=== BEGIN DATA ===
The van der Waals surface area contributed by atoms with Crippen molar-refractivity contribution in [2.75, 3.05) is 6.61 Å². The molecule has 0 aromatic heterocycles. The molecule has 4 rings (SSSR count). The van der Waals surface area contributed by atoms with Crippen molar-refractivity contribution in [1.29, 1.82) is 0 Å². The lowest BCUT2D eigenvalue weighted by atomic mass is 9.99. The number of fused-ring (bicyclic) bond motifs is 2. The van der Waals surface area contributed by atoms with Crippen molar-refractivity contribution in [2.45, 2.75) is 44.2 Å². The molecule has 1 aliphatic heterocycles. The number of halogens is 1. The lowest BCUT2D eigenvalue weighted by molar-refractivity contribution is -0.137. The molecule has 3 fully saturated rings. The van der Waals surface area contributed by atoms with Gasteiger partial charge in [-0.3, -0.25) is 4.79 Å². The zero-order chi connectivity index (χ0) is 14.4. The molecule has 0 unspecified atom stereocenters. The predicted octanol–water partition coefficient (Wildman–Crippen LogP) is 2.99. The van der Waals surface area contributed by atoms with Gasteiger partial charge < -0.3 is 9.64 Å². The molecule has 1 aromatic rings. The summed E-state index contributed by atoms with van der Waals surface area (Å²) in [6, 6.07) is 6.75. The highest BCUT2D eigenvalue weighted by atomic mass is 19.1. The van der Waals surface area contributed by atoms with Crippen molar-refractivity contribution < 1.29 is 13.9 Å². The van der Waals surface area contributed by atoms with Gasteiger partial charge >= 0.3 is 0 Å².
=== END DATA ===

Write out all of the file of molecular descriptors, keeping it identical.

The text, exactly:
The van der Waals surface area contributed by atoms with Crippen molar-refractivity contribution in [2.75, 3.05) is 6.61 Å². The molecule has 0 aromatic heterocycles. The molecule has 4 rings (SSSR count). The van der Waals surface area contributed by atoms with Crippen molar-refractivity contribution in [1.29, 1.82) is 0 Å². The lowest BCUT2D eigenvalue weighted by atomic mass is 9.99. The number of fused-ring (bicyclic) bond motifs is 2. The van der Waals surface area contributed by atoms with Crippen molar-refractivity contribution in [2.45, 2.75) is 44.2 Å². The molecule has 1 aliphatic heterocycles. The number of halogens is 1. The lowest BCUT2D eigenvalue weighted by molar-refractivity contribution is -0.137. The molecule has 3 fully saturated rings. The van der Waals surface area contributed by atoms with Gasteiger partial charge in [-0.3, -0.25) is 4.79 Å². The zero-order chi connectivity index (χ0) is 14.4. The molecule has 0 unspecified atom stereocenters. The predicted octanol–water partition coefficient (Wildman–Crippen LogP) is 2.99. The van der Waals surface area contributed by atoms with Gasteiger partial charge < -0.3 is 9.64 Å². The molecule has 1 aromatic rings. The summed E-state index contributed by atoms with van der Waals surface area (Å²) in [6, 6.07) is 6.75. The highest BCUT2D eigenvalue weighted by atomic mass is 19.1. The van der Waals surface area contributed by atoms with Crippen molar-refractivity contribution < 1.29 is 13.9 Å². The van der Waals surface area contributed by atoms with Gasteiger partial charge >= 0.3 is 0 Å².